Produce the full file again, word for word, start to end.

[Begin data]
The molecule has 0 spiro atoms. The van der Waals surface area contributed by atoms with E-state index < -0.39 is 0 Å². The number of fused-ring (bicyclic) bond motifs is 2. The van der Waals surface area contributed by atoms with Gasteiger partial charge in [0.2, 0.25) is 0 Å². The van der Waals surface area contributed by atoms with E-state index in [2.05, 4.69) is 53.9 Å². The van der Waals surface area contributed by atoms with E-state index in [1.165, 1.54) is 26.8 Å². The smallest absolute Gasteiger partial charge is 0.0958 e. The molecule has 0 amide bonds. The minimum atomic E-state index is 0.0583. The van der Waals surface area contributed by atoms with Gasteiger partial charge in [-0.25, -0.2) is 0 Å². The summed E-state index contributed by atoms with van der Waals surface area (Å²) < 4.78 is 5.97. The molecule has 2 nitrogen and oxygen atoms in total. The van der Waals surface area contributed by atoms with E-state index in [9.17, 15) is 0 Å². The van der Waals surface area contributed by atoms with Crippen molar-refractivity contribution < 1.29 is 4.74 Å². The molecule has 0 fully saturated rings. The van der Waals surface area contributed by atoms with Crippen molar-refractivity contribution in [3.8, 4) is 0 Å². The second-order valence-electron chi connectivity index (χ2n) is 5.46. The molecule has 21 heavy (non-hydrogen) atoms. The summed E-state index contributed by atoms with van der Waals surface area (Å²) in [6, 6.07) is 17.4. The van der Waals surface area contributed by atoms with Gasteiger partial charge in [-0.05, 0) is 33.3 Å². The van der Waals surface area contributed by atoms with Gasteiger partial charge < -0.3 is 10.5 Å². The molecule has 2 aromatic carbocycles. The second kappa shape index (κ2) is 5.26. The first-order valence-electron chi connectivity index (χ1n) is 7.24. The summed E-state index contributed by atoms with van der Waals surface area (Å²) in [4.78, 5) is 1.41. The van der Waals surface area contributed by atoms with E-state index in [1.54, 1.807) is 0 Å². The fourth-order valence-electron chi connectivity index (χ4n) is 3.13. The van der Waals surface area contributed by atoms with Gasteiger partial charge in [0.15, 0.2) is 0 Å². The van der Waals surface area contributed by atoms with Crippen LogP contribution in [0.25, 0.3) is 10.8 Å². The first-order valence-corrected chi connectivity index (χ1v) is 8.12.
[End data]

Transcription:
The molecule has 0 spiro atoms. The van der Waals surface area contributed by atoms with E-state index < -0.39 is 0 Å². The number of fused-ring (bicyclic) bond motifs is 2. The van der Waals surface area contributed by atoms with Gasteiger partial charge in [0.2, 0.25) is 0 Å². The van der Waals surface area contributed by atoms with E-state index in [2.05, 4.69) is 53.9 Å². The van der Waals surface area contributed by atoms with E-state index in [1.165, 1.54) is 26.8 Å². The smallest absolute Gasteiger partial charge is 0.0958 e. The molecule has 0 amide bonds. The minimum atomic E-state index is 0.0583. The van der Waals surface area contributed by atoms with Gasteiger partial charge in [-0.25, -0.2) is 0 Å². The summed E-state index contributed by atoms with van der Waals surface area (Å²) < 4.78 is 5.97. The molecule has 2 nitrogen and oxygen atoms in total. The van der Waals surface area contributed by atoms with E-state index in [9.17, 15) is 0 Å². The van der Waals surface area contributed by atoms with Crippen molar-refractivity contribution < 1.29 is 4.74 Å². The molecule has 0 fully saturated rings. The van der Waals surface area contributed by atoms with Crippen molar-refractivity contribution in [3.8, 4) is 0 Å². The second-order valence-electron chi connectivity index (χ2n) is 5.46. The molecule has 21 heavy (non-hydrogen) atoms. The summed E-state index contributed by atoms with van der Waals surface area (Å²) in [6, 6.07) is 17.4. The van der Waals surface area contributed by atoms with Gasteiger partial charge in [-0.05, 0) is 33.3 Å². The van der Waals surface area contributed by atoms with Gasteiger partial charge < -0.3 is 10.5 Å². The molecule has 2 aromatic carbocycles. The second kappa shape index (κ2) is 5.26. The first-order valence-electron chi connectivity index (χ1n) is 7.24. The summed E-state index contributed by atoms with van der Waals surface area (Å²) in [4.78, 5) is 1.41. The van der Waals surface area contributed by atoms with E-state index in [1.54, 1.807) is 0 Å². The fourth-order valence-electron chi connectivity index (χ4n) is 3.13. The van der Waals surface area contributed by atoms with Gasteiger partial charge in [0.15, 0.2) is 0 Å². The van der Waals surface area contributed by atoms with Crippen LogP contribution in [0.25, 0.3) is 10.8 Å². The first-order valence-corrected chi connectivity index (χ1v) is 8.12.